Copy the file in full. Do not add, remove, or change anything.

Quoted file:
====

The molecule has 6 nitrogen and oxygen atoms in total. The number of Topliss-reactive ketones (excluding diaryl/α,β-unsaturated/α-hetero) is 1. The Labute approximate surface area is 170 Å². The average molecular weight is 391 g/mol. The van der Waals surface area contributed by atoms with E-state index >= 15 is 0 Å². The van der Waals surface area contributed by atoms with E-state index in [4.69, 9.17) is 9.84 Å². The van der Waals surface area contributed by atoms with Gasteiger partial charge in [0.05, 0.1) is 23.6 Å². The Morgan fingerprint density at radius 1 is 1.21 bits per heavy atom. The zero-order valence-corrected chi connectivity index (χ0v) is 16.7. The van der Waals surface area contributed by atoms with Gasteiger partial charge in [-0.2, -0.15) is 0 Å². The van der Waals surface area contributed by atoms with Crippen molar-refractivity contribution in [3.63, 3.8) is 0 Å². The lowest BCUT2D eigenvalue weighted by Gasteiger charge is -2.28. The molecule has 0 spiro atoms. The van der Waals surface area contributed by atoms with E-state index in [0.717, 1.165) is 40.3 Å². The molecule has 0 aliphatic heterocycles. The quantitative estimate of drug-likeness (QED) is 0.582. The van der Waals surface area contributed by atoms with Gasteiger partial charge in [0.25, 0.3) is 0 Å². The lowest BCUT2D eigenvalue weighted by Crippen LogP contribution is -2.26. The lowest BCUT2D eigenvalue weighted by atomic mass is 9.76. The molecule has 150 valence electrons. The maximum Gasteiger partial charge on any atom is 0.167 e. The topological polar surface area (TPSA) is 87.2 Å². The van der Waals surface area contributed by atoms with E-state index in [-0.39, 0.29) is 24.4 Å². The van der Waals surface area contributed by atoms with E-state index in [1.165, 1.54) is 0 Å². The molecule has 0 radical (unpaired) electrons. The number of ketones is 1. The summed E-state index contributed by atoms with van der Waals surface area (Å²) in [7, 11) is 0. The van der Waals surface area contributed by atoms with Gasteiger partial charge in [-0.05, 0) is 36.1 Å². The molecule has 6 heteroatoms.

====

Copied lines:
The molecule has 6 nitrogen and oxygen atoms in total. The number of Topliss-reactive ketones (excluding diaryl/α,β-unsaturated/α-hetero) is 1. The Labute approximate surface area is 170 Å². The average molecular weight is 391 g/mol. The van der Waals surface area contributed by atoms with E-state index >= 15 is 0 Å². The van der Waals surface area contributed by atoms with E-state index in [4.69, 9.17) is 9.84 Å². The van der Waals surface area contributed by atoms with Gasteiger partial charge in [0.05, 0.1) is 23.6 Å². The Morgan fingerprint density at radius 1 is 1.21 bits per heavy atom. The zero-order valence-corrected chi connectivity index (χ0v) is 16.7. The van der Waals surface area contributed by atoms with Gasteiger partial charge in [-0.2, -0.15) is 0 Å². The van der Waals surface area contributed by atoms with Crippen molar-refractivity contribution in [3.63, 3.8) is 0 Å². The lowest BCUT2D eigenvalue weighted by Gasteiger charge is -2.28. The molecule has 0 spiro atoms. The van der Waals surface area contributed by atoms with E-state index in [0.717, 1.165) is 40.3 Å². The molecule has 0 aliphatic heterocycles. The quantitative estimate of drug-likeness (QED) is 0.582. The van der Waals surface area contributed by atoms with Gasteiger partial charge in [0.25, 0.3) is 0 Å². The lowest BCUT2D eigenvalue weighted by Crippen LogP contribution is -2.26. The lowest BCUT2D eigenvalue weighted by atomic mass is 9.76. The molecule has 150 valence electrons. The maximum Gasteiger partial charge on any atom is 0.167 e. The topological polar surface area (TPSA) is 87.2 Å². The van der Waals surface area contributed by atoms with E-state index in [-0.39, 0.29) is 24.4 Å². The van der Waals surface area contributed by atoms with E-state index in [1.165, 1.54) is 0 Å². The molecule has 0 radical (unpaired) electrons. The number of ketones is 1. The summed E-state index contributed by atoms with van der Waals surface area (Å²) in [7, 11) is 0. The van der Waals surface area contributed by atoms with Gasteiger partial charge in [-0.05, 0) is 36.1 Å². The molecule has 6 heteroatoms.